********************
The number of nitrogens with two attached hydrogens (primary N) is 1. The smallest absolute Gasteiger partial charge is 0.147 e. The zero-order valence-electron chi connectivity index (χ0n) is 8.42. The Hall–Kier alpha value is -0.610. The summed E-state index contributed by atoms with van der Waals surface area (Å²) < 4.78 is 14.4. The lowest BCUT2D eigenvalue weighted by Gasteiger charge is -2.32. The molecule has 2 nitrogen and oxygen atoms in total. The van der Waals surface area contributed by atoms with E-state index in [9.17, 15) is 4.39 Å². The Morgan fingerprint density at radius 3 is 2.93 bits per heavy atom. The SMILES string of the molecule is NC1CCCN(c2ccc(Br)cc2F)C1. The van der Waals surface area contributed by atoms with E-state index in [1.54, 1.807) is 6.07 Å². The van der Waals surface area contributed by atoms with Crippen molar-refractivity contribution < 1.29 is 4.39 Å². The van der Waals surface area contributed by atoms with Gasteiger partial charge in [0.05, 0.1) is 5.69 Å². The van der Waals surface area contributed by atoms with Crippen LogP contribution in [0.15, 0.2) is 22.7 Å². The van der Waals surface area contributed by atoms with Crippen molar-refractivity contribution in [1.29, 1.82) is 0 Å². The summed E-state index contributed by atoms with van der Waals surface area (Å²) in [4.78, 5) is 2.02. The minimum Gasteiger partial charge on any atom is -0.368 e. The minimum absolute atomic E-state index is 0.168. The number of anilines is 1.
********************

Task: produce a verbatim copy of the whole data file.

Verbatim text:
The number of nitrogens with two attached hydrogens (primary N) is 1. The smallest absolute Gasteiger partial charge is 0.147 e. The zero-order valence-electron chi connectivity index (χ0n) is 8.42. The Hall–Kier alpha value is -0.610. The summed E-state index contributed by atoms with van der Waals surface area (Å²) < 4.78 is 14.4. The lowest BCUT2D eigenvalue weighted by Gasteiger charge is -2.32. The molecule has 2 nitrogen and oxygen atoms in total. The van der Waals surface area contributed by atoms with E-state index in [9.17, 15) is 4.39 Å². The Morgan fingerprint density at radius 3 is 2.93 bits per heavy atom. The SMILES string of the molecule is NC1CCCN(c2ccc(Br)cc2F)C1. The van der Waals surface area contributed by atoms with E-state index in [1.54, 1.807) is 6.07 Å². The van der Waals surface area contributed by atoms with Crippen molar-refractivity contribution < 1.29 is 4.39 Å². The van der Waals surface area contributed by atoms with Gasteiger partial charge in [0.05, 0.1) is 5.69 Å². The van der Waals surface area contributed by atoms with Crippen LogP contribution in [0.15, 0.2) is 22.7 Å². The van der Waals surface area contributed by atoms with Crippen molar-refractivity contribution in [1.29, 1.82) is 0 Å². The summed E-state index contributed by atoms with van der Waals surface area (Å²) in [4.78, 5) is 2.02. The minimum Gasteiger partial charge on any atom is -0.368 e. The minimum absolute atomic E-state index is 0.168. The number of anilines is 1.